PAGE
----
ORAL COMMUNICATION NOTES

2.1 SPEECHES
Speech or spoken word is very powerful, it can stir people to mutinies and rebellions it can turn a hostile crowd to a friendly gathering.
The key to the success of many politicians, industrialists, managers, and salesmen lies in their ability to speak.

CHARACTERISTICS OF A GOOD SPEECH
1. It is clear.
Your speech should convey to the audience the ideas, emotions, facts or arguments you want to express.
2. It is like an informal talk
When you speak there should be a perfect rapport between you and your audience.
3. It is vivid and concrete
Use concrete facts that are easy to comprehend and visualize. Instead of saying the population of India is growing very fast, a speaker said see how fast our population grows one Australia is added the population of India every year and Australia’s area is
two and half times that of India.
4. It is brief
An audience can last up to twenty minutes. Your speech should be tailored to that length. To achieve brevity, include only a few points
and elaborate at length
5. It is interesting
Quotations, anecdotes and humorous touches often make a speech interesting. Quotations should be from acceptable authorities. They should be familiar but not worn out. Anecdotes should be new brief and in good taste. Humor should be topical,
original spontaneous and gentle.
6. It is audience oriented
A good speech should be tailored to the wavelength of the audience. Consider the following points:

  • Is the audience general or specializes one? This will help you determine the depth of the subject
  • How large is the audience? For a small audience the speech will be more like a chat in a large gathering you will have to be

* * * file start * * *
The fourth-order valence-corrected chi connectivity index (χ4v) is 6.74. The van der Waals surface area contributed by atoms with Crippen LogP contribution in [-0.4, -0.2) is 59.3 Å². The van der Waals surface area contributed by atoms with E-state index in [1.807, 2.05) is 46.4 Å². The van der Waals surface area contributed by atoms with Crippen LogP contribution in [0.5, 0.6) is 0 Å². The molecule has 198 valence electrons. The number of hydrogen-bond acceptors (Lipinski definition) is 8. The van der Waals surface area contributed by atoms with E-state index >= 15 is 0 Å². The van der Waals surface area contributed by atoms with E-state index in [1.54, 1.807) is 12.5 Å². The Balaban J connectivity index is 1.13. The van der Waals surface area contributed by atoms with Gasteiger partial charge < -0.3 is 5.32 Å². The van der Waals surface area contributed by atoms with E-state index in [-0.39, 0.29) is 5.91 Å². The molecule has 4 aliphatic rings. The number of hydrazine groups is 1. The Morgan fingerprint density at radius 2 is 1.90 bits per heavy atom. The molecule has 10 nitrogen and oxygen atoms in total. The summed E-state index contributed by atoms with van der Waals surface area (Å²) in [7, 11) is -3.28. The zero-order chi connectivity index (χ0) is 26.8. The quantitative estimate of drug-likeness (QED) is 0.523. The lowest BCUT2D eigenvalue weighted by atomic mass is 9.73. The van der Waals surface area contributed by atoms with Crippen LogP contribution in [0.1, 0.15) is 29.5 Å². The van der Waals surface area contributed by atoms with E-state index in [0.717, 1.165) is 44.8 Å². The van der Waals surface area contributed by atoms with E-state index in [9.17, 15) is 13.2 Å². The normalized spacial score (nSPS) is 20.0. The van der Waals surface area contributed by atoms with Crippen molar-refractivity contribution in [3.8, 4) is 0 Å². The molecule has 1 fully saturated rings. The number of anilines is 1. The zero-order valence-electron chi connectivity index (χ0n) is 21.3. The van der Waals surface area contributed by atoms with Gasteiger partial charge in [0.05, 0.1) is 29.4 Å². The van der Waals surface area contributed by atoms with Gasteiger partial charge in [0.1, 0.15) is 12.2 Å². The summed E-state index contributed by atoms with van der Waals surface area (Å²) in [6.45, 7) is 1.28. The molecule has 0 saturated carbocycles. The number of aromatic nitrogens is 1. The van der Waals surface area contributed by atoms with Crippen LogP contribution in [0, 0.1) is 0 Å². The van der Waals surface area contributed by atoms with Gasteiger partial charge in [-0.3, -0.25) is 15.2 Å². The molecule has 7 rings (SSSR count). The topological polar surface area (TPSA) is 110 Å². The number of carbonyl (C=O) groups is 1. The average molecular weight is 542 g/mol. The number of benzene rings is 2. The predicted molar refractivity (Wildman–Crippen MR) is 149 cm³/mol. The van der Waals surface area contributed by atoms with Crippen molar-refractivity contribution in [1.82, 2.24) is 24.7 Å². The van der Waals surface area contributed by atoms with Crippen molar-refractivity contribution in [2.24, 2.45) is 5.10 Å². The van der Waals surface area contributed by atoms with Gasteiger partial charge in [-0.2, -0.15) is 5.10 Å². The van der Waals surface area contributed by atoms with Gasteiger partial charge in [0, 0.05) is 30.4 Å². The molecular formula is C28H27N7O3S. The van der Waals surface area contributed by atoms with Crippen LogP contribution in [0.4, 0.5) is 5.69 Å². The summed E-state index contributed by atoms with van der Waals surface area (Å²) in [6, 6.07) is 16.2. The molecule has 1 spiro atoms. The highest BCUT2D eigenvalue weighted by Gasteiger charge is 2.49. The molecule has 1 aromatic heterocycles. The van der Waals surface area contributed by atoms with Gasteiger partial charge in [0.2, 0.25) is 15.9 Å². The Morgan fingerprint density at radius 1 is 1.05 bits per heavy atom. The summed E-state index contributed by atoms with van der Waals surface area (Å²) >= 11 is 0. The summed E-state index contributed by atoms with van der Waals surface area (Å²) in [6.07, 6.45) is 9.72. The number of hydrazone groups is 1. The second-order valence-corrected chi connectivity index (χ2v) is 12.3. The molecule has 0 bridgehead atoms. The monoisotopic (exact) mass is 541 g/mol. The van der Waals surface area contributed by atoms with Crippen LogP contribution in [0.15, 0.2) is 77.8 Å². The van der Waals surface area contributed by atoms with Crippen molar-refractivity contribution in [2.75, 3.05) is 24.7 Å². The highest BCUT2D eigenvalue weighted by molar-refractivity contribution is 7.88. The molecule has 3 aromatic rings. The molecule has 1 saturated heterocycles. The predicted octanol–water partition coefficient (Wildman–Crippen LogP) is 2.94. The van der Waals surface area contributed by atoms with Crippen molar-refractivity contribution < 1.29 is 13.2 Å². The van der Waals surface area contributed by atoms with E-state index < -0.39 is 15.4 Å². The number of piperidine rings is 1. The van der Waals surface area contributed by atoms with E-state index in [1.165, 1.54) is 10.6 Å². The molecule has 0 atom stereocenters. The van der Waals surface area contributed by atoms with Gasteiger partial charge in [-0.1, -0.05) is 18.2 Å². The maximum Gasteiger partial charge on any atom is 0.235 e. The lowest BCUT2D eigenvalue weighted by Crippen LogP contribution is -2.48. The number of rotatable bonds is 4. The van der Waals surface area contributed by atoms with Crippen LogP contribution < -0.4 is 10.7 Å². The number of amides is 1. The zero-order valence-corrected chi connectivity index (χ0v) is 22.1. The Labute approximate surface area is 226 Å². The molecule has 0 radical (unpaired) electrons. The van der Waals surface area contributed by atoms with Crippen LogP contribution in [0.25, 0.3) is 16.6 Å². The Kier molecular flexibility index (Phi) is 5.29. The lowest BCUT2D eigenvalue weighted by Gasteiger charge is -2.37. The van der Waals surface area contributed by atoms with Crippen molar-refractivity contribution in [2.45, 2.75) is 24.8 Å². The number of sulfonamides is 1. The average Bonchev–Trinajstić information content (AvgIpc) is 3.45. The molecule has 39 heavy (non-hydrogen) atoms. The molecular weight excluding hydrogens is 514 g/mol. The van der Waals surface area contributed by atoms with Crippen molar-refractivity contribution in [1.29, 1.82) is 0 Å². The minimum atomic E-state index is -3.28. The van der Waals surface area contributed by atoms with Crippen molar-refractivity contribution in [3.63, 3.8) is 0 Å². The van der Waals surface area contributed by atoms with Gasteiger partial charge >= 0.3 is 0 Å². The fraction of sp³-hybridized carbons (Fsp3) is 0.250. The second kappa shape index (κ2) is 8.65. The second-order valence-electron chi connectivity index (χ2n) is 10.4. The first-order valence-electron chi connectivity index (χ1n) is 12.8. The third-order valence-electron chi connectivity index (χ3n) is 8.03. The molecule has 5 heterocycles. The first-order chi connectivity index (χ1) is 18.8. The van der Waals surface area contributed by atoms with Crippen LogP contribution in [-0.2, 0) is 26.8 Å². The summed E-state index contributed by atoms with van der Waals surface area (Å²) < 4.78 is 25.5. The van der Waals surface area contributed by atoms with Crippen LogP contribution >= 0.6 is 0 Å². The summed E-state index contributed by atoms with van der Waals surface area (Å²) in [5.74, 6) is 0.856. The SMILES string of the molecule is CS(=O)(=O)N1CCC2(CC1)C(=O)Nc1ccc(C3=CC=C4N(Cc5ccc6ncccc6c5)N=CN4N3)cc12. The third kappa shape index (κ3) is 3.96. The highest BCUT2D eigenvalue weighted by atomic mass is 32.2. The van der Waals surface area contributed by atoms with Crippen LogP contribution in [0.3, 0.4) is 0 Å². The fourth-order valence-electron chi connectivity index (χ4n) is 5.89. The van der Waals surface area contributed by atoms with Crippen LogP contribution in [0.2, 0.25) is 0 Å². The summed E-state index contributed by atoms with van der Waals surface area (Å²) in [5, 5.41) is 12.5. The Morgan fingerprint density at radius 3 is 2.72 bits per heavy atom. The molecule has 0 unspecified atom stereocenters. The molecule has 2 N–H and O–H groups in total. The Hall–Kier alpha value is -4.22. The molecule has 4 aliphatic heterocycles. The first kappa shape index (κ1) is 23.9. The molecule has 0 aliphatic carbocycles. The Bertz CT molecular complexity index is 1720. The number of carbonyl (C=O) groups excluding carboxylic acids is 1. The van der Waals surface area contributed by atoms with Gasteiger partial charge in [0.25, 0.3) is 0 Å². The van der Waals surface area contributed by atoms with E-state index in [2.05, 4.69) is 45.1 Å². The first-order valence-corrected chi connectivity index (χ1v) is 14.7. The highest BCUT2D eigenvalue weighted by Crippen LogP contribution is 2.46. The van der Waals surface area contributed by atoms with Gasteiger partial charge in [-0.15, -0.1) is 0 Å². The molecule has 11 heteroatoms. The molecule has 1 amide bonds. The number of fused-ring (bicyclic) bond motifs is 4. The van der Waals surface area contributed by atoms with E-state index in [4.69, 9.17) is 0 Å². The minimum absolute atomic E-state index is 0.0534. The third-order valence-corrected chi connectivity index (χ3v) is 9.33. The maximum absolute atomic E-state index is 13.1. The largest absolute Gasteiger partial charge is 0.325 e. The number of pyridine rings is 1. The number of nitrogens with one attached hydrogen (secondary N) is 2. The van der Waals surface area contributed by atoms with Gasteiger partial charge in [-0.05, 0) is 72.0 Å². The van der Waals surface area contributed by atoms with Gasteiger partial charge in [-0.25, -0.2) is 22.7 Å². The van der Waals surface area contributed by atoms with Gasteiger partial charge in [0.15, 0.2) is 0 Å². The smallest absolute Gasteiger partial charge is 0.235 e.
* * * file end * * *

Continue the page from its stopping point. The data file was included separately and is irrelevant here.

rhetorical.
  • What is the age group of the listeners? Your reference and illustrations should conform to the tastes of that particular group.
  • What is the social religious political and economic views and prejudice of the listeners? What is the expected audience
    response?

PROFILE OF A GOOD SPEAKER
1. “A good speaker is lively, interested enthusiastic and vital.” He treats his audience as a group of living people. He is keenly interested in the subject he is speaking about and takes pain to make the audience equally interested in it.
2. “A good speaker is earnest”
3. He does not speak just for the sake of speaking – in order to show off, to impress the audience with his erudition or his authority.
4. “A good speaker has a sense of responsibility to others on the program” He does not take more time than what is allotted to him.
5. “A good speaker has a sense of responsibility to his subject” He does not bite more than he can chew. He does not spread it thin.
6. “ A good speaker has a sense of leadership; he stands up tall, he talks eye to eye , he speaks responsibly and with authority as a leader should’
7. “ A good speaker keeps his head” He is not get carried off by his over- enthusiasm or over-confidence.
8. “ A good speaker tries to be balanced and sane”